Monthly income isn’t everything

Though ideal, positive cash flow isn’t necessary for a property investment to ultimately be considered successful. A negatively cash flowing home can still be a winner in the long run — if it appreciates in value over time, as has been the case with real estate in Canada, and if you can afford the monthly cost.

“Most people, and especially beginner investors, believe that successful investing is all about cash flow, and that there's really nothing else that matters. But the real winnings in real estate come from having a long-term view,” says Tom Karadza of Rock Star Real Estate in Oakville, Ont.

Either way, determining what a property will earn (or cost) you every month is critical in helping you understand whether an investment property fits your budget or your overall investing plan.

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The cash flow formula

The first thing to do is determine the property’s gross income. Based on the home’s condition and local rent values, how much will you realistically be bringing in from rental income every month?

Once you’ve got that number, it’s time to add up your monthly expenses and subtract them from your gross income. Taxes, maintenance fees and property management costs all need to be included here, as do utilities if your tenants won’t be paying them.

This part of the equation can be tricky for inexperienced investors, who may not know what to pencil in for maintenance and management.

Monika Jazyk, an Ontario-based real estate investor and founder of REAL Property Investments, says she typically subtracts five per cent of the monthly rental amount for maintenance and eight per cent for property management. If you’re not using a professional property management company, you can ignore this expense.

Jazyk says investors also need to factor in the cost of vacancies. She suggests basing this figure on your local market’s vacancy rate and subtracting that amount from your gross income. So if your local market has a five per cent vacancy rate, you would subtract five per cent from gross income.

“There are times when it could be zero because there's such a demand for housing, but you will have times during your hold period when tenants leave, so you should always just put that number in there anyways,” she says. “I always do three per cent.”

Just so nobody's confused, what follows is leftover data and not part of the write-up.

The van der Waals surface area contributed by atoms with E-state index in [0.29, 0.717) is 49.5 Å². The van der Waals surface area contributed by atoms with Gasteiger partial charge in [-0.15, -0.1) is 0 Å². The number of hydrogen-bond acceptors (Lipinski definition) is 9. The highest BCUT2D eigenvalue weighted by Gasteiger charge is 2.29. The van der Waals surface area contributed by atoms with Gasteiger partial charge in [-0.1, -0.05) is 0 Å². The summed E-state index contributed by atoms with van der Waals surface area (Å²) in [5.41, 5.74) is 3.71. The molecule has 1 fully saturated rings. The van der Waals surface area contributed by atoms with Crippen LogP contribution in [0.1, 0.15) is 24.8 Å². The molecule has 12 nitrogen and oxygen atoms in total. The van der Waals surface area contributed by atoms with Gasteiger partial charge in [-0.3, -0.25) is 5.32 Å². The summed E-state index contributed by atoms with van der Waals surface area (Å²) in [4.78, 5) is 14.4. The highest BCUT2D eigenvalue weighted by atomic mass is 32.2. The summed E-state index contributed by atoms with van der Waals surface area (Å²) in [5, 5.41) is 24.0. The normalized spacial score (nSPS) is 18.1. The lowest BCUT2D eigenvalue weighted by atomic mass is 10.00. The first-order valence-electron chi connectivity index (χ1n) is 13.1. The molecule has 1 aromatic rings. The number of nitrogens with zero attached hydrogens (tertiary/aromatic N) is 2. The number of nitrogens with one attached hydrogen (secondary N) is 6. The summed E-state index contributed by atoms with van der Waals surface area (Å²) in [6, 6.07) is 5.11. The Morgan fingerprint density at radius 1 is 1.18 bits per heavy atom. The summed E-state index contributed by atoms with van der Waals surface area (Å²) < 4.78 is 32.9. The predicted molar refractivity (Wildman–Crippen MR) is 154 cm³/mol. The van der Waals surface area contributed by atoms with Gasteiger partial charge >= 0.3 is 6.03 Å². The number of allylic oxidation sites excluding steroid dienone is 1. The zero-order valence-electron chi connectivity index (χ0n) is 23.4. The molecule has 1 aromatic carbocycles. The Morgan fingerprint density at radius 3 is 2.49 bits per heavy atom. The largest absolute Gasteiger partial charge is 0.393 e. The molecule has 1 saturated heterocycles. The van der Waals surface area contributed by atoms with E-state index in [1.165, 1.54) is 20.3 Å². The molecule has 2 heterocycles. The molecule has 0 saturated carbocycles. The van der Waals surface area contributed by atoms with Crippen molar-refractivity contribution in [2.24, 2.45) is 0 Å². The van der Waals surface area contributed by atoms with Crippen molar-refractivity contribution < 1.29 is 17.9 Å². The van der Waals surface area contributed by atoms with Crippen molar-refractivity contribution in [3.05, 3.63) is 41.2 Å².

Finally, subtract your monthly mortgage payments from your gross income. What’s left over will give you a clear idea of what your monthly cash flow will be.

An example

Let’s run the numbers on a single-family home in Toronto that’s been assessed at $1 million. The tenants are paying all utilities and you’ll be managing the property yourself, so no need to factor in those costs.

  • Monthly rental income: $4,000
  • Monthly expenses: $509 (taxes), $200 (maintenance), $120 (vacancy)
  • Mortgage cost: $3,501 ($800,000 principal, 25-year amortization, five-year fixed rate of 2.29%)

This particular property would be cash flow negative by $330. For Toronto, circa now, that’s not even that bad.

If it’s not good enough, improving a property’s cash flow is possible. Working with your mortgage broker to get a lower interest rate will make a difference, as will adding a second rental unit, renting out space in the garage or even putting billboards up on your property, if those are options.

But you won’t be able to find solutions to your cash flow problems until you know how to correctly identify them. Make sure you know how much you’re making or losing every month.


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Clayton Jarvis is a mortgage reporter at Prior to joining the team, Clay wrote for and edited a variety of real estate publications, including Canadian Real Estate Wealth, Real Estate Professional, Mortgage Broker News, Canadian Mortgage Professional, and Mortgage Professional America.


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